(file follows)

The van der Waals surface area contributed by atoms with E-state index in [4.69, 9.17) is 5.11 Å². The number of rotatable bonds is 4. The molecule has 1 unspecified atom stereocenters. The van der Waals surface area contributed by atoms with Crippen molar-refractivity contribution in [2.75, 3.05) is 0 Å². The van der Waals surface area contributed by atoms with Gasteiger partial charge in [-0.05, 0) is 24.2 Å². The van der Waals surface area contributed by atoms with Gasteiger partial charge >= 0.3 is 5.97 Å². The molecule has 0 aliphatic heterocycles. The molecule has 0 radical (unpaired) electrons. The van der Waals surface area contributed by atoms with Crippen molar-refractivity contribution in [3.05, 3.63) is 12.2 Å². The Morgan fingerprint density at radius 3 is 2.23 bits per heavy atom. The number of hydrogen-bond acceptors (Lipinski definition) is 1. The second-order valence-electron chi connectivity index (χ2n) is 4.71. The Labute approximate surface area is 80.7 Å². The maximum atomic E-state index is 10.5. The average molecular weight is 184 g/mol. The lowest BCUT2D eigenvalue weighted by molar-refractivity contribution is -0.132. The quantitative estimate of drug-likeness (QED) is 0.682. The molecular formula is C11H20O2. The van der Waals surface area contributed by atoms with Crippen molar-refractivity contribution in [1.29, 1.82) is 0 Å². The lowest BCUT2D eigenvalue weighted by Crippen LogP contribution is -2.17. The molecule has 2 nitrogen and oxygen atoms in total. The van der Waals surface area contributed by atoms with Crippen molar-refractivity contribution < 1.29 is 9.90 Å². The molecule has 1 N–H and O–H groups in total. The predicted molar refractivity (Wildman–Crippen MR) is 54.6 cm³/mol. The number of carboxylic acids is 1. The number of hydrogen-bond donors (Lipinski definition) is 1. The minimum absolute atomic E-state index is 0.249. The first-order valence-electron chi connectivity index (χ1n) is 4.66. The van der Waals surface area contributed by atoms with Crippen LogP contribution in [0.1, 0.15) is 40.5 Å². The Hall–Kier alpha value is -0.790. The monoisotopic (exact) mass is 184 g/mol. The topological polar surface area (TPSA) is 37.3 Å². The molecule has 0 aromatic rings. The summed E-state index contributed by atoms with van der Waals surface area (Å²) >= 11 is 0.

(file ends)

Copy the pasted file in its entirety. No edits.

The van der Waals surface area contributed by atoms with E-state index in [4.69, 9.17) is 5.11 Å². The number of rotatable bonds is 4. The molecule has 1 unspecified atom stereocenters. The van der Waals surface area contributed by atoms with Crippen molar-refractivity contribution in [2.75, 3.05) is 0 Å². The van der Waals surface area contributed by atoms with Gasteiger partial charge in [-0.05, 0) is 24.2 Å². The van der Waals surface area contributed by atoms with Gasteiger partial charge >= 0.3 is 5.97 Å². The molecule has 0 aliphatic heterocycles. The molecule has 0 radical (unpaired) electrons. The van der Waals surface area contributed by atoms with Crippen molar-refractivity contribution in [3.05, 3.63) is 12.2 Å². The Morgan fingerprint density at radius 3 is 2.23 bits per heavy atom. The number of hydrogen-bond acceptors (Lipinski definition) is 1. The second-order valence-electron chi connectivity index (χ2n) is 4.71. The Labute approximate surface area is 80.7 Å². The maximum atomic E-state index is 10.5. The average molecular weight is 184 g/mol. The lowest BCUT2D eigenvalue weighted by molar-refractivity contribution is -0.132. The quantitative estimate of drug-likeness (QED) is 0.682. The molecular formula is C11H20O2. The van der Waals surface area contributed by atoms with Crippen molar-refractivity contribution in [1.29, 1.82) is 0 Å². The lowest BCUT2D eigenvalue weighted by Crippen LogP contribution is -2.17. The molecule has 2 nitrogen and oxygen atoms in total. The van der Waals surface area contributed by atoms with Crippen molar-refractivity contribution < 1.29 is 9.90 Å². The molecule has 1 N–H and O–H groups in total. The predicted molar refractivity (Wildman–Crippen MR) is 54.6 cm³/mol. The number of carboxylic acids is 1. The number of hydrogen-bond donors (Lipinski definition) is 1. The minimum absolute atomic E-state index is 0.249. The first-order valence-electron chi connectivity index (χ1n) is 4.66. The van der Waals surface area contributed by atoms with Crippen LogP contribution in [0.1, 0.15) is 40.5 Å². The Hall–Kier alpha value is -0.790. The monoisotopic (exact) mass is 184 g/mol. The topological polar surface area (TPSA) is 37.3 Å². The molecule has 0 aromatic rings. The summed E-state index contributed by atoms with van der Waals surface area (Å²) >= 11 is 0.